Modern life is stressful as there are constant competing demands for our time and our attention. We all have our own coping strategies for when things get stressful and sometimes these can be destructive to our physical health, realtionships or jobs. We specialise in helping people cope effectively with difficulties they face and we can help you to work on reducing or changing any behaviours that may be causing you problems.
5. Court Reports
We are finding increasing demand for court reports and this is an area that we can help you with should you require.
Our clinicians can offer urgent appointments (within 48 hours) and uses a transcription service that offers overnight typing. This means that you can have a draft report within 72 hours of referral (and often quicker than this).
All of our therapists offer professional supervision to fellow clinicians who require supervision as part of their continuing professional development.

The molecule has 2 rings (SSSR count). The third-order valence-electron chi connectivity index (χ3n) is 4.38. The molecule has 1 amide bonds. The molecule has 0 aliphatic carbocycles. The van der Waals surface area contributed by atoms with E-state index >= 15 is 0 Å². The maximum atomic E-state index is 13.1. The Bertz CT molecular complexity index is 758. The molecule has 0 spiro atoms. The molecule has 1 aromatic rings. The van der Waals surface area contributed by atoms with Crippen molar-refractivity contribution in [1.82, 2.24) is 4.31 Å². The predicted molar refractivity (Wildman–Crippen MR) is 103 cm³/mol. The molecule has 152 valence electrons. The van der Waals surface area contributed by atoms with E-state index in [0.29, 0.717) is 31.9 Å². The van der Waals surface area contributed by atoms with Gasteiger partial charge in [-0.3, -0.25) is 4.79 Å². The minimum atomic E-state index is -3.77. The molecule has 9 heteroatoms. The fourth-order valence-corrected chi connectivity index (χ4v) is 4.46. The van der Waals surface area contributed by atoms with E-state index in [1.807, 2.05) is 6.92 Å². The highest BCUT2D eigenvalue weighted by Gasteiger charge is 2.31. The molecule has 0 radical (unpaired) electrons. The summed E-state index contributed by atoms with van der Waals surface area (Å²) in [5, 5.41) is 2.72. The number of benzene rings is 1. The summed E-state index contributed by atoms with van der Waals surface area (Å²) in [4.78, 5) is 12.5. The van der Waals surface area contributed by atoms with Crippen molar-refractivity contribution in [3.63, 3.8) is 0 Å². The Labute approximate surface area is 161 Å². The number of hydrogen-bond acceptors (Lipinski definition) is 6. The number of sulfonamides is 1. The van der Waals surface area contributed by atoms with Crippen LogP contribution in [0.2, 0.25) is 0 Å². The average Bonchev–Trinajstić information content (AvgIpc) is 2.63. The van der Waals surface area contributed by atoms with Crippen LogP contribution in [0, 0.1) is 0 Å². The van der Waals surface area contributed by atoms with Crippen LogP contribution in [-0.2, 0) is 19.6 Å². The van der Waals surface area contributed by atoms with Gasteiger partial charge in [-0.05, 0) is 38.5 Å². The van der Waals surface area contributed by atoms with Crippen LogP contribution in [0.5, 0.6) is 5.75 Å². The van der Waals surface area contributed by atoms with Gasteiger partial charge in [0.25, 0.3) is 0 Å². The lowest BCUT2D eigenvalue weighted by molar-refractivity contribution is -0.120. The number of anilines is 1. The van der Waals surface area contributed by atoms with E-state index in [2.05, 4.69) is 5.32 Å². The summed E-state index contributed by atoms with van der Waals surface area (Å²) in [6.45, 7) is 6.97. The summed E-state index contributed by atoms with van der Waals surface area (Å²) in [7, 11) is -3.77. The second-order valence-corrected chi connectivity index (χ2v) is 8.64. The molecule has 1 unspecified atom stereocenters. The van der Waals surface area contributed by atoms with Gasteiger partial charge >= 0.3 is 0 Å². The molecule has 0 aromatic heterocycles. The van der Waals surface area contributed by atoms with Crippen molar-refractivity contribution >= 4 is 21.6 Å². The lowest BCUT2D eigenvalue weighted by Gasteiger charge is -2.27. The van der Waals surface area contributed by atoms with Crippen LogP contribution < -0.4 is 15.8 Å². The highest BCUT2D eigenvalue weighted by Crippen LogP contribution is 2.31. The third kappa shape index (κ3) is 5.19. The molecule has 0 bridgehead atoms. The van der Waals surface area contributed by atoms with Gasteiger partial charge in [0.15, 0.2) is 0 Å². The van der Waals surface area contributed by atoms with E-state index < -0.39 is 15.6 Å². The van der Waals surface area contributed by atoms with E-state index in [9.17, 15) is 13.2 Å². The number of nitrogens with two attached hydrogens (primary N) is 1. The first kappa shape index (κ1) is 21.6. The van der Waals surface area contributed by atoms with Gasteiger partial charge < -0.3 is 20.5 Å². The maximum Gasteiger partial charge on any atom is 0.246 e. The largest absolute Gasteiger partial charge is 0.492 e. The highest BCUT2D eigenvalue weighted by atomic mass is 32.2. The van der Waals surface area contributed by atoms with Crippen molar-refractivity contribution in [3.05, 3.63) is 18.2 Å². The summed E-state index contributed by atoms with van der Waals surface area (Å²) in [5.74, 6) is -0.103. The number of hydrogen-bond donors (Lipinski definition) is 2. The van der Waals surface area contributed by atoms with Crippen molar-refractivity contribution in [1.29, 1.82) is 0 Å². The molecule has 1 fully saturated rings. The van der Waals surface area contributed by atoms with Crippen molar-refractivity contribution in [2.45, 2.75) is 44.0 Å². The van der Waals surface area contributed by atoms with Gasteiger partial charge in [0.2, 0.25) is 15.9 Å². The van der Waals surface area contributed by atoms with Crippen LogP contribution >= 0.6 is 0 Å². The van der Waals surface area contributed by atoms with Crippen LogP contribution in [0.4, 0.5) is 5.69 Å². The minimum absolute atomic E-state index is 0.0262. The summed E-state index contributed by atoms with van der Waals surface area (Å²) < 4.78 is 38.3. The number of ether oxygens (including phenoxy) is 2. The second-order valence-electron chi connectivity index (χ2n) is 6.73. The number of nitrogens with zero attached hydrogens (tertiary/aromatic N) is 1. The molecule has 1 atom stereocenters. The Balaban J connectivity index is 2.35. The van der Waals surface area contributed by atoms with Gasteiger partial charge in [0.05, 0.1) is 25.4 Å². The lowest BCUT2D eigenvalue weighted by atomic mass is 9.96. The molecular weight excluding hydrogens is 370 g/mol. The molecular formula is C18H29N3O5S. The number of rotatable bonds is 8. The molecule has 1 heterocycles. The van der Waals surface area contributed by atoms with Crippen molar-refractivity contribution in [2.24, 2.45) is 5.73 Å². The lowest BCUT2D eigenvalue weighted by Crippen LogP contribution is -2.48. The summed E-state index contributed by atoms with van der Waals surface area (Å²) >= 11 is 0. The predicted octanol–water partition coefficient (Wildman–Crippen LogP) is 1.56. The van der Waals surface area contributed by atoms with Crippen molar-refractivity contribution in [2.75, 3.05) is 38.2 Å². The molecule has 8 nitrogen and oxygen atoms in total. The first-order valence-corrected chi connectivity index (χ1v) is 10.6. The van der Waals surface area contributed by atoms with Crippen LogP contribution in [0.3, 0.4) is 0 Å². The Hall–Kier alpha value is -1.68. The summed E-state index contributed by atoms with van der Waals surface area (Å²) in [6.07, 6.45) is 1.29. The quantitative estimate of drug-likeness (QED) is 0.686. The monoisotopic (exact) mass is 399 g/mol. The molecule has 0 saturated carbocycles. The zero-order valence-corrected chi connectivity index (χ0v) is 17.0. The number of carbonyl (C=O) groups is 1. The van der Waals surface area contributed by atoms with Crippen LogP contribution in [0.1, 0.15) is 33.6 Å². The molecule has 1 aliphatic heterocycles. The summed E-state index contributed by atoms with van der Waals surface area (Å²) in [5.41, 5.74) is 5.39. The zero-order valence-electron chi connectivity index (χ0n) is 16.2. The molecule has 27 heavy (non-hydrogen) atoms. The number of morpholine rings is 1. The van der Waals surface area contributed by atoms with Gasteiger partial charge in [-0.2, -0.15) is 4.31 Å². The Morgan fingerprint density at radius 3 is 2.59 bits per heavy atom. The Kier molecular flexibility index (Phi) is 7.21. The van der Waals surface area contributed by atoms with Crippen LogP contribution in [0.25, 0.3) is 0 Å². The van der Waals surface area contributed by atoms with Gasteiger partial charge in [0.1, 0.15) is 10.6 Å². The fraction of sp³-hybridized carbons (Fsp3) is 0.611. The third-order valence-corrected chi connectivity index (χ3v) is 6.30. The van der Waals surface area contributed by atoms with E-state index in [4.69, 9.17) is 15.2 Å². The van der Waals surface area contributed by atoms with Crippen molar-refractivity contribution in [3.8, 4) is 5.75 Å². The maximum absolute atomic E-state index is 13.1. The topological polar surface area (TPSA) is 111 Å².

We are a Southern Cross affiliated provider and can provide GST receipts should you need to claim for insurance purposes.
For psychiatric appointments: $420 per hour (inc GST) for an initial consultation. A follow up appointment is $210 for 30 minutes and a medication review appointment is $105 for 15 minutes. After each appointment you will receive a copy of the letter that will be sent to your general practitioner which details your history as well as the management plan that we have agreed upon. This allows you to present this letter to any medical practitioner who will understand your problems and the management plan that we are following.
We may charge a cancellation fee for appointments that are cancelled within 24 hours of their scheduled time.